Sally Munoz

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since Jun 09, 2014
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duck forest garden chicken
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Recent posts by Sally Munoz

I'm also a sucker for flowering trees, my peach trees are in bloom and I'm in heaven. We snack on black locust flowers and while someone told me they were toxic, I haven't observed any ill effects.
1 year ago
I agree with all of what's been mentioned, the herbs, legumes, the beautiful greens.
Scarlet runner beans and purple magnolia peas top my list, along with favas.
Other favorites that I haven't seen mentioned are salsify, walking onions and a variety of mache called Doucette d'Algers.
I also adore my hops and fennel.
1 year ago

Heather Staas wrote:Sochan is right up there.  Earliest productive spring green and then loads of very tall yellow coneflowers.

I had no idea this was edible,  how cool, thank you for sharing!
1 year ago
Very cool, howdy neighbor! :)
2 years ago
I'm interested! I live in Stevenson, WA so maybe a Portland group isn't a perfect fit but we do shop in the city every so often and while I run the Skamania County permaculture group, nobody out here seems to be doing quite what I'm doing, except one other person (my bestie in Carson) and we could carpool. We met in Portland over 25 years ago when we both lived there, so Portland remains special to us both. We have some unique issues being out in the gorge but we're just an hour away and I'd like to be in this conversation.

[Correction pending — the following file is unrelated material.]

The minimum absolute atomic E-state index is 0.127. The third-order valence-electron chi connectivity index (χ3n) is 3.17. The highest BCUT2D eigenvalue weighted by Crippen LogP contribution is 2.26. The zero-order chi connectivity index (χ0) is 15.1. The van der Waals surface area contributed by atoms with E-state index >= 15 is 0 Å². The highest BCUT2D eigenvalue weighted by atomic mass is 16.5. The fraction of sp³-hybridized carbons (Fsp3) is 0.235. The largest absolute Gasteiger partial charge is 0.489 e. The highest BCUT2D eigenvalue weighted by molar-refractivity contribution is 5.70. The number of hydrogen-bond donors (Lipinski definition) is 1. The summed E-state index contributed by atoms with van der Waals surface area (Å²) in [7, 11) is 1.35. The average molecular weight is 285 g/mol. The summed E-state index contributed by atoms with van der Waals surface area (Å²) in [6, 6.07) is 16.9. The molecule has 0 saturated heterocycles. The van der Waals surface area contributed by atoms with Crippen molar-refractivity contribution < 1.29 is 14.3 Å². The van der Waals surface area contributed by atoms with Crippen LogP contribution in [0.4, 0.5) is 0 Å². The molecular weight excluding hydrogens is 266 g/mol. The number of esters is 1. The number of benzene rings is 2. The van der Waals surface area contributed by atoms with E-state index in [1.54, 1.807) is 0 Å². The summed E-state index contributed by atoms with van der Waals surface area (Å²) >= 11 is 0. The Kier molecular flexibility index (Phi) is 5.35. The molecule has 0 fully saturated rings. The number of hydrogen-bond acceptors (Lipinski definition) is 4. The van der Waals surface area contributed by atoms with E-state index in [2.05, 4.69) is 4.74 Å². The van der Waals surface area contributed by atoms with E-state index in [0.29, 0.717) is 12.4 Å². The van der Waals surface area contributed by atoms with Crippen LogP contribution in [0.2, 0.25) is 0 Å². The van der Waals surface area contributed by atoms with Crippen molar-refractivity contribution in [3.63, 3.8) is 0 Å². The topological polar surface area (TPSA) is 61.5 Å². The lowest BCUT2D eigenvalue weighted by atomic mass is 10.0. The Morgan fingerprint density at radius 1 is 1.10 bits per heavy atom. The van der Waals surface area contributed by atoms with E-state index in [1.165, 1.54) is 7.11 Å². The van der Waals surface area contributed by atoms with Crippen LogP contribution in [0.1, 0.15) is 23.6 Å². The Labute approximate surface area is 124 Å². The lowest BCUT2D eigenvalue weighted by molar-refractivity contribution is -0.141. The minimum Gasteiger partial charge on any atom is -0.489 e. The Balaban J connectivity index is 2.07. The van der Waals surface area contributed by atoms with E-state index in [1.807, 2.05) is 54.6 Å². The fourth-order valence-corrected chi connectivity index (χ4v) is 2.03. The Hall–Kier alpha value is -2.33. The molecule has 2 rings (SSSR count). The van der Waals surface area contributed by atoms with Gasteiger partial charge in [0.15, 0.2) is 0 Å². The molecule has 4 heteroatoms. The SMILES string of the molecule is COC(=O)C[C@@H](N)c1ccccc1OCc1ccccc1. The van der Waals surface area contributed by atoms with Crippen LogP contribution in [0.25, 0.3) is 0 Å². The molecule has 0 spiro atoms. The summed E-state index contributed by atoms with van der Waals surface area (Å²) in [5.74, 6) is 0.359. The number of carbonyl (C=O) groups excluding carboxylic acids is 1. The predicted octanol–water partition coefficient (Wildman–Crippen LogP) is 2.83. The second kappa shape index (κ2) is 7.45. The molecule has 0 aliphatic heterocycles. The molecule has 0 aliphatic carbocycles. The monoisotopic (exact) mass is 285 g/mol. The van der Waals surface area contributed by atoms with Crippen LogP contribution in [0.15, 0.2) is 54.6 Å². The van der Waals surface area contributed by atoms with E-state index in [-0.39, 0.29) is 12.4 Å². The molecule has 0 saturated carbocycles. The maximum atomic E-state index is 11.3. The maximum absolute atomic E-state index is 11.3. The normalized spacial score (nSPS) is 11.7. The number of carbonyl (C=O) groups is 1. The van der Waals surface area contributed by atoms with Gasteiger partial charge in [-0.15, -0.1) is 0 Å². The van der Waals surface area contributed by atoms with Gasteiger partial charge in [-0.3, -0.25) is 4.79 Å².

We've been on our 3 acres for 10 years and while I read and study the heck out of permaculture principles and apply so many, i really had no idea what I was getting into buying property on the side of a rocky gorge that had been logged in the 80s and not cared for since (yeah it was a blackberry jungle and still is in many areas). My biggest challenge right now is water and I'd love to exchange ideas with others.
2 years ago
The other issues mentioned here are certainly possible too though, depending on your location. So many variables growing food!
3 years ago
Same with mine this year, nothing. It bloomed amazingly but no baby fruits at all. I've read that some fruit trees produce every other year if not thinned because the tree is overworked one year and then takes a break the next. I didn't think we had too many last year but it was a decent crop and I did not thin so it's likely that's the cause. We have lots of other plum trees so it's getting cross pollinated and it was a nice mild winter and spring so no late frosts. I'm inclined to believe the every other year theory for some varieties if not hand thinned. Our old homestead plums produce every year but do their own thinning (we call it the June drop). I do know some of these newer varieties (and by new, I mean last hundred years or so) don't self thin well enough or at all. I read that was the case with apples, specifically Fuji, really needing hand thinning. This was from Michael Phillips,
who I believe to be very knowledgeable on the subject.
I'd be willing to bet we need to thin our Santa Rosas.
3 years ago
Wish the picture did the rainbow more justice, 'twas  a lovely moment.
3 years ago
Thank you William,
It is a delicate situation.  
I purchased her first book many years ago, purchased every one since, had the pleasure of seeing her teach and meeting her after class, and have grown many wonderful meals from her seeds.
I never had an order go unfilled but would totally write it off if I had.
Bless her heart, I was hoping she was okay and couldn't find anything online.
Thanks for your answer.
Curious if there are any updates on Carol?
Her websites appear to be hacked and I'm wondering if there's any news?